Posters in the House (of Wiki Ed Foundation)

OpenSym is a conference with both the ability and the guts to experiment. This time, we had a joint welcome reception with the Wiki Ed Foundation. The welcome reception is also the primary place to show posters and demos. We were curious as to whether the location, a house in the Presidio, would work, and it did so marvellously. The more cozy atmosphere of a house (than a dreary conference room) got people talking much more easily. Thank you, Wiki Ed Foundation, for making this happen!

Continue reading Posters in the House (of Wiki Ed Foundation)

OpenSym 2015 Starts Tomorrow, Aug 19, in San Francisco’s Golden Gate Club

OpenSym 2015 will start tomorrow, Aug 19, at the Golden Gate Club at San Francisco’s Presidio. It is hard to find a more beautiful location and we still have space for online and on-site registrations. Participants are looking forward to a program chock-full of research and practitioner talks, a visit to the Wiki Education Foundation, and the following keynotes and invited talks, which are sure to inspire and ignite discussion and debate:

OpenSym 2015 Welcome Reception

We are excited to announce that the OpenSym 2015 Welcome Reception on Aug 19 will be held jointly with the Wiki Education Foundation at 11 Funston Avenue, Suite A, in the Presidio, San Francisco. The location is 0.4 miles walking distance from the Golden Gate Club, where OpenSym is held. Below please find an overview map. At the conference, we will provide additional instructions. The reception will start at 5pm (see the OpenSym 2015 program).

The Evolution Of Knowledge Creation Online: Wikipedia and Knowledge Processes

Title: The Evolution Of Knowledge Creation Online: Wikipedia and Knowledge Processes

Authors: Ruqin Ren (Annenberg School for Communication, University of Southern California)

Abstract: Using the evolutionary theory framework of the variation, retention, selection process, this paper explains the self-organized knowledge production behaviors online, with Wikipedia as an example. Evolution is presented as a trial-and-error process that produces a progressive accumulation of knowledge. The underlying theoretical assumption is that even though online communities feature very different characteristics than traditional organizations, the basic processes of trial-and-error learning in evolutionary theory still apply to the new forms of organizations. Based on the theory of self-organization system and evolution theory, the processes of variation and selection are explained in depth with examples observed on Wikipedia. The study presents a nested hierarchy of vicarious selectors that plays an important role in online knowledge creation.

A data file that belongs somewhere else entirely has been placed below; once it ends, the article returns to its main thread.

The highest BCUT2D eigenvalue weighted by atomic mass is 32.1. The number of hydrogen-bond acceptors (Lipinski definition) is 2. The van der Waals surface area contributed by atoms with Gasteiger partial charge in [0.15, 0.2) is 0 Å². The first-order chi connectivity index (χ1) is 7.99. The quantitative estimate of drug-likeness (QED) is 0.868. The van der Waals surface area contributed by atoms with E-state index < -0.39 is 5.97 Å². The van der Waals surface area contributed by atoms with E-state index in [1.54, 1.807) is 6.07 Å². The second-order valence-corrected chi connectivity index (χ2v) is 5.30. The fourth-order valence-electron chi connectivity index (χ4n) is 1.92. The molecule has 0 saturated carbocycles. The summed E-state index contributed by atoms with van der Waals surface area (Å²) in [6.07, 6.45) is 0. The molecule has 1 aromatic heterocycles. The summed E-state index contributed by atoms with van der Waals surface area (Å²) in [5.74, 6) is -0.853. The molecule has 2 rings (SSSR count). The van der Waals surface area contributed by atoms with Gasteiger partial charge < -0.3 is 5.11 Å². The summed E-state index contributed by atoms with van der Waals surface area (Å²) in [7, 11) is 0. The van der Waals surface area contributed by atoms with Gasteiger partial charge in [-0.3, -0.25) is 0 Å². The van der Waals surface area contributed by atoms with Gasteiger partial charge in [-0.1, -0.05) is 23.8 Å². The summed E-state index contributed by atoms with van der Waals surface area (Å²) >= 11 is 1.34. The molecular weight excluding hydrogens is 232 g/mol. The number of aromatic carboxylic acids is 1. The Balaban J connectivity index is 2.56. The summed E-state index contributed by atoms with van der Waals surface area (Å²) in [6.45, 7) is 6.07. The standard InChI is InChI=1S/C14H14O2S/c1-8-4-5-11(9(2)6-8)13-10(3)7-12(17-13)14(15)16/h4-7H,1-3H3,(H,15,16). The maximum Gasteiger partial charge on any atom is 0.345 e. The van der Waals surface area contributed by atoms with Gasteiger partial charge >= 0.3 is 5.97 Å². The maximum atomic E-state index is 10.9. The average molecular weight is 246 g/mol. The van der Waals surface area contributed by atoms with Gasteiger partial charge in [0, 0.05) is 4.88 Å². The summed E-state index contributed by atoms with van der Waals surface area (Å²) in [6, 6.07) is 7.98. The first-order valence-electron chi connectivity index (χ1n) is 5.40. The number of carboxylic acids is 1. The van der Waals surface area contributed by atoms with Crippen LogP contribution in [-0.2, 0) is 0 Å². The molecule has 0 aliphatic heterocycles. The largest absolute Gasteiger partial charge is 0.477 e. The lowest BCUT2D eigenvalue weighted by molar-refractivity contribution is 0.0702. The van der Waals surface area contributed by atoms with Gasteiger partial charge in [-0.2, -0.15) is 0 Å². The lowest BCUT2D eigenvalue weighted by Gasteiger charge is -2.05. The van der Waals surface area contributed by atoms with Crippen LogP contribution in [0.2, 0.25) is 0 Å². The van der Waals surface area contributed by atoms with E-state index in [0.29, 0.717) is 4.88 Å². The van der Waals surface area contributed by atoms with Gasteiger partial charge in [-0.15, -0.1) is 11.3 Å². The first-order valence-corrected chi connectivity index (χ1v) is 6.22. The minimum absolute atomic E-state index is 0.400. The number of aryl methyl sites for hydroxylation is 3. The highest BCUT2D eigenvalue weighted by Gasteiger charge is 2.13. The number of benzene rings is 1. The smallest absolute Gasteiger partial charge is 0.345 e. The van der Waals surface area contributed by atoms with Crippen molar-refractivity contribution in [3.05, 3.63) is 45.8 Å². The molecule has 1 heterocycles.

This contribution to OpenSym 2015 will be made available as part of the OpenSym 2015 proceedings (or companion) on or after August 19, 2015.

Use of GitHub as a Platform for Open Collaboration on Text Documents

Title: Use of GitHub as a Platform for Open Collaboration on Text Documents

Authors: Justin Longo (University of Regina Johnson-Shoyama Graduate School of Public Policy, Canada), Tanya M. Kelley (Arizona State University, U.S.A.)

Abstract: Recently, researchers are paying attention to the use of the software development and code-hosting web service GitHub for other collaborative purposes, including a class of activity referred to as document, text, or prose collaboration. These alternative uses of GitHub as a platform for sharing non-code artifacts represent an important modification in the practice of open collaboration. We survey cases where GitHub has been used to facilitate collaboration on non-code outputs, identify its strengths and weaknesses when used in this mode, and propose conditions for successful collaborations on co-created text documents.

This contribution to OpenSym 2015 will be made available as part of the OpenSym 2015 proceedings (or companion) on or after August 19, 2015.

Toward efficient source code sharing on the Web

Title: Toward efficient source code sharing on the Web

Authors: Hiroaki Fukuda (Shibura Institute of Technology, Japan)